For most of the past 16 years.

I cannot recall substantive social programs being proposed by Democrats during this time, but if there were and I've missed them, please let me know and we can update and discuss.

In closing, allow me to note that since his return from Kentucky, Daniel Suddeath has contributed quite a lot of genuine substance to coverage of New Albany. He's lapping his immediate predecessor, the former assistant editor.

As yet it remains problematic for me to support the management of the newspaper, as it seems unable to acknowledge reality on the ground in this community. I wish this might change. If publisher Bill Hanson were to make a serious effort to change the newspaper's approach in terms of coverage, and analyzing events from a cross-section of the community rather than just one demographic, I'd purchase some variety of on-line subscription.

However Hanson can begin by acknowledging the thousands of hits NA Confidential has directed toward the newspaper's on-line advertising since 2004.

Bill, just say "thank you, Roger" -- and shake up that guest columnist roster -- and I'll give you some money


Councilman calls for closer scrutiny of New Albany police spending, by Daniel Suddeath

 ... Mayor (redacted) said Tuesday that the council, administration and public should scrutinize the budget every year. Funding public safety and programs that improve the community isn’t an either/or proposition, he continued.

“If any of the council members are serious about funding social programs, I would hope they would have brought those concerns up in the past instead of waiting for a lot of unrest,” (redacted) said. “I don’t think it’s fair to pit the police department against social spending.”

New Albany Police Chief Todd Bailey participated in a recent rally and protest walk in the city’s downtown. He said during the June 13 event that the NAPD values its partnership with the community, and that the department is demilitarized and has banned some of the questionable tactics and procedures of other police agencies that have drawn criticism.

(Redacted) also offered his support for the NAPD, adding that he’s aware of the concerns people have about policing, but stressing that departments and police officers have to be viewed on individual merits and not generalized.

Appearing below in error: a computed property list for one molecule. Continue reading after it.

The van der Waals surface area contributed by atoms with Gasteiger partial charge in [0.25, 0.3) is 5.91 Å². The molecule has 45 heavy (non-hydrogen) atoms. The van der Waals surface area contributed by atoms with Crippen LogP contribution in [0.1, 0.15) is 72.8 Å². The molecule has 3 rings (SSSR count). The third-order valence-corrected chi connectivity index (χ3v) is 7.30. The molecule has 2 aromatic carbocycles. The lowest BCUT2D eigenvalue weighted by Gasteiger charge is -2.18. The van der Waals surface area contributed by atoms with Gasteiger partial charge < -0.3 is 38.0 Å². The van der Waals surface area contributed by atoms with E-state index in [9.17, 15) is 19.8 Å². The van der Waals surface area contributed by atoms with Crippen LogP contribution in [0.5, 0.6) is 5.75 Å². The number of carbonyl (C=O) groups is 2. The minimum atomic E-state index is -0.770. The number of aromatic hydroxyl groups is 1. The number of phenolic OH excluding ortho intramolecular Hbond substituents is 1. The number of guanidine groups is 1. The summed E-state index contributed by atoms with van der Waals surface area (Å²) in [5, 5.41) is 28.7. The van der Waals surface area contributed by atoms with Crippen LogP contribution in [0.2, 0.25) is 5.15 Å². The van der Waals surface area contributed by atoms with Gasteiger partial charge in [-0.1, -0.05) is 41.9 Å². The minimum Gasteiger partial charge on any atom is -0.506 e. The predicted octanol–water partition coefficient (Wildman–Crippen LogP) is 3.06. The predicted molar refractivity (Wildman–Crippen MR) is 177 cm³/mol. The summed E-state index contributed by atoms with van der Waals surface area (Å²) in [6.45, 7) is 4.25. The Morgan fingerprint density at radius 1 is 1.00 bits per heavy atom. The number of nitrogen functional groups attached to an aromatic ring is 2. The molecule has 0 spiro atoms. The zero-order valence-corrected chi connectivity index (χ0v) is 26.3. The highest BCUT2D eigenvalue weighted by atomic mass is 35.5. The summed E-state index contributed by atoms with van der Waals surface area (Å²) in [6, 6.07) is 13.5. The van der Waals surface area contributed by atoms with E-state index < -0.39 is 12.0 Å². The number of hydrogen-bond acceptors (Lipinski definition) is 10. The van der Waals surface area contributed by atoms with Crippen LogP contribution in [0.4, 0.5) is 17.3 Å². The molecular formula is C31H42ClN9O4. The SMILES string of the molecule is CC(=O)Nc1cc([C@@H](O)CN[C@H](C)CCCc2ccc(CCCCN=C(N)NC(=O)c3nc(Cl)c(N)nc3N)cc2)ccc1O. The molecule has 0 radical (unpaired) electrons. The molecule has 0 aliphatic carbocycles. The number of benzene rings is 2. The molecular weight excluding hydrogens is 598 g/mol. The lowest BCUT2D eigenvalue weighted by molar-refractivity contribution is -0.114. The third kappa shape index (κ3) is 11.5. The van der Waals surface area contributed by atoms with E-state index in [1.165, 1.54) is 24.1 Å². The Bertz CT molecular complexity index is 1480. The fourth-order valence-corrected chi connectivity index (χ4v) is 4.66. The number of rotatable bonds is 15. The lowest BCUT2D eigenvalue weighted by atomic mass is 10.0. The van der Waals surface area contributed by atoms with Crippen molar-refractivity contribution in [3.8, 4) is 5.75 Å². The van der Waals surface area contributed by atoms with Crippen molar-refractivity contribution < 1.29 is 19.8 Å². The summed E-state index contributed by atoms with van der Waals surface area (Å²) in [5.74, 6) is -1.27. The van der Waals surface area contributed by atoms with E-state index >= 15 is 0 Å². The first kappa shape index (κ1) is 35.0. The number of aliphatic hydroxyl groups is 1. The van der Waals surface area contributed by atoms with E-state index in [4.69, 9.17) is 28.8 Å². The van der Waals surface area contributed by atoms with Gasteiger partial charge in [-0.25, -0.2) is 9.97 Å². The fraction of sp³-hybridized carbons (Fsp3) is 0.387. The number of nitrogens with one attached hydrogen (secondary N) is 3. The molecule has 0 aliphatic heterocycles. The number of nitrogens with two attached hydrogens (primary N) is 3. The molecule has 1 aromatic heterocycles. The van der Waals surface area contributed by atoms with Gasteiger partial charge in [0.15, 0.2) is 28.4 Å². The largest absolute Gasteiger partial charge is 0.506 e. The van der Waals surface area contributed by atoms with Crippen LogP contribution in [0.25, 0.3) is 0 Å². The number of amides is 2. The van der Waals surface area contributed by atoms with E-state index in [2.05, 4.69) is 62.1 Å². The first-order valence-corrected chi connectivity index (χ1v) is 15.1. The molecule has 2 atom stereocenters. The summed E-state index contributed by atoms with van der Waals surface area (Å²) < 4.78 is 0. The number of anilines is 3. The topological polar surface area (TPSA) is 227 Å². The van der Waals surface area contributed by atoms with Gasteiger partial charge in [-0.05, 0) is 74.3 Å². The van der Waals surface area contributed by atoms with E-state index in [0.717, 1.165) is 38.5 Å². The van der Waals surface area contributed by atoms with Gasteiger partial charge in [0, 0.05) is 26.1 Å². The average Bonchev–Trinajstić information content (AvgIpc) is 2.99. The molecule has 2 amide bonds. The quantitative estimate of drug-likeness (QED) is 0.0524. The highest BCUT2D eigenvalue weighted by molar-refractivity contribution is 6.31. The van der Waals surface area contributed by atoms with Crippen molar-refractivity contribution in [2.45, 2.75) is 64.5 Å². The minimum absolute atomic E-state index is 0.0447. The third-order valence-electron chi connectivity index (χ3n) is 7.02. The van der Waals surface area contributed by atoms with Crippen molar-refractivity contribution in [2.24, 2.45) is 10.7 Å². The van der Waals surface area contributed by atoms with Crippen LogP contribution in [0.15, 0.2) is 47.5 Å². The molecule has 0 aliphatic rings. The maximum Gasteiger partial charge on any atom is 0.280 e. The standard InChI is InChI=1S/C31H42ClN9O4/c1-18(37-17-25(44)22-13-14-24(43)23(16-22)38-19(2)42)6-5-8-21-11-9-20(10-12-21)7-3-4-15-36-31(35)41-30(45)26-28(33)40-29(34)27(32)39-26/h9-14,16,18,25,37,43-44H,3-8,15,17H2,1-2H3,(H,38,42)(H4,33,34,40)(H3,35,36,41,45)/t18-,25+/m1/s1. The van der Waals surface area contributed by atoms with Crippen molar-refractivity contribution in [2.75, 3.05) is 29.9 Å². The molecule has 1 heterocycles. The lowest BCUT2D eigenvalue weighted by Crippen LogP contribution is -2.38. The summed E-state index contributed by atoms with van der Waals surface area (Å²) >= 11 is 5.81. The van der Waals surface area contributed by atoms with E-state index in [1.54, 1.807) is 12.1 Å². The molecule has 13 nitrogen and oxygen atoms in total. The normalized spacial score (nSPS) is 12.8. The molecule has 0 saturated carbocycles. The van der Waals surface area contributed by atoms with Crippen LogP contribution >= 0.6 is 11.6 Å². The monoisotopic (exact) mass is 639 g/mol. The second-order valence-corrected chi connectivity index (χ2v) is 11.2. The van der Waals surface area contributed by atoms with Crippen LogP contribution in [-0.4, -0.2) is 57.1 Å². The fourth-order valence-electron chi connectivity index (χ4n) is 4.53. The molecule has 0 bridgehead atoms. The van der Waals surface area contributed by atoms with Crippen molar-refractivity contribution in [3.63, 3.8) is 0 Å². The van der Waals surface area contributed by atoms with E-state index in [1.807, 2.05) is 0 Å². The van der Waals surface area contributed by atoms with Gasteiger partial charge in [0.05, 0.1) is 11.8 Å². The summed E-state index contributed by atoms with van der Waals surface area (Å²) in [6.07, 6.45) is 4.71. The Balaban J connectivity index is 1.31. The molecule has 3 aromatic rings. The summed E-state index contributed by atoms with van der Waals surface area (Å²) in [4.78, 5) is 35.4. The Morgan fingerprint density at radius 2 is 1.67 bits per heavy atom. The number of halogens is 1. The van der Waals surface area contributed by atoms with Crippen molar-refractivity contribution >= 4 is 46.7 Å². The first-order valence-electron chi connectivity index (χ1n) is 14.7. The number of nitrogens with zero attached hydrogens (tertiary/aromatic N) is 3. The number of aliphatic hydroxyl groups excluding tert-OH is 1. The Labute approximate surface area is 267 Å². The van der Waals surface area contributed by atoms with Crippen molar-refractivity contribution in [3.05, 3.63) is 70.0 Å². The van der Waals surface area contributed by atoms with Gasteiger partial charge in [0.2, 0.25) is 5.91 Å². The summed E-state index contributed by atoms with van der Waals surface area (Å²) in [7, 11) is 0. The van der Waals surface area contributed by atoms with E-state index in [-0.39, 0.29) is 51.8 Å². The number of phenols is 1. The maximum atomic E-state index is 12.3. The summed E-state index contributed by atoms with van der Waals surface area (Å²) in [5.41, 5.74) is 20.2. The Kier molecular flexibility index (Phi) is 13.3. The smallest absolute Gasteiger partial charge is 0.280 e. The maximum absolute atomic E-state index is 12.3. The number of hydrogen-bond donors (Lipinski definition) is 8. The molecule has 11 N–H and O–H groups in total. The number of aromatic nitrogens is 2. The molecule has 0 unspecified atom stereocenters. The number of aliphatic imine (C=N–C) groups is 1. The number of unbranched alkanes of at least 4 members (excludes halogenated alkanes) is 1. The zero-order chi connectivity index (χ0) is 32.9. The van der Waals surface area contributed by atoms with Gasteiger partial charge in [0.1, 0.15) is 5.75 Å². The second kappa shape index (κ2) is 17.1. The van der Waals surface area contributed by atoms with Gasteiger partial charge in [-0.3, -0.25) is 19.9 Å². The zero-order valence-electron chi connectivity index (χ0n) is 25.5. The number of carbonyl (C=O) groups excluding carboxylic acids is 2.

“I think the New Albany Police Department has an outstanding record when it comes to treating people fairly,” Gahan said. “I think it’s a mistake to imply that we have the same type of issues other communities may be experiencing and to use what’s going on in other communities as an excuse to defund the police department.”

The June 13 rally in New Albany was historic, and it served as a call to action to community leaders, (Al) Knable said. The protest should lead to meaningful changes that include how the local government views the budgetary process, he continued ...

Monday, June 29, 2020

"12 Hacks to Turn Your Unfinished Attic Into an Organized Haven."

At Good Housekeeping: Transform your go-to dumping ground into a clutter-free zone.

Is anyone looking?



Now let's talk about the latest greenway extension press release from the municipals, as forwarded by the local chain newspaper: New Albany proceeds with next stage of greenway design.

Before you read the pull, know that to have surveyed the goings-on by the municipal higher-ups for the past decade or more is to see that when it comes to their attitude toward bicycles, it's as if none of them have ever been to a place in America or abroad where people use bicycles to commute and achieve actual useful tasks (as they would driving a car), as opposed to using bicycles strictly as recreational conveyances -- often, loading a bike onto a car and TAKING it somewhere else to ride.

In functional bicycle-friendly cities, the idea is to connect one's front door to a safe path to food, drink and a haircut as well as the recreational pathway.

Why do you think almost all the useful bicycle infrastructure was stripped from the Speck plan? The movers and shakers either don't understand, or they do understand and have made the conscious decision not to pursue genuinely multi-modal transport options. I tend to think they simply don't comprehend, because if they did, don't you think reality would reflect just a wee bit of it by now?

Let's read about the Democratic Party's plans for partial modernity.

Basically, the idea is to extend the Greenway to the little pocket park where people can park their cars next to Silver Creek. A quarter-mile, maybe?

It won't serve any constructive purpose as it pertains to people using bikes to connect from neighborhoods to the center, presumably because this would inconvenience drivers.

If there's another reason why they do these things, I wish someone would explain it to me instead of refusing to discuss it.

Note the quote from Adam Dickey about connecting bicycles to Clarksville via projected sidewalks. You know, where bicycles are NOT SUPPOSED TO BE in the first place. They're supposed to be on the street ... where we won't make it safe for people outside their cars. And yet Dickey adds that future plans should include provisions for walkers, not bicycles.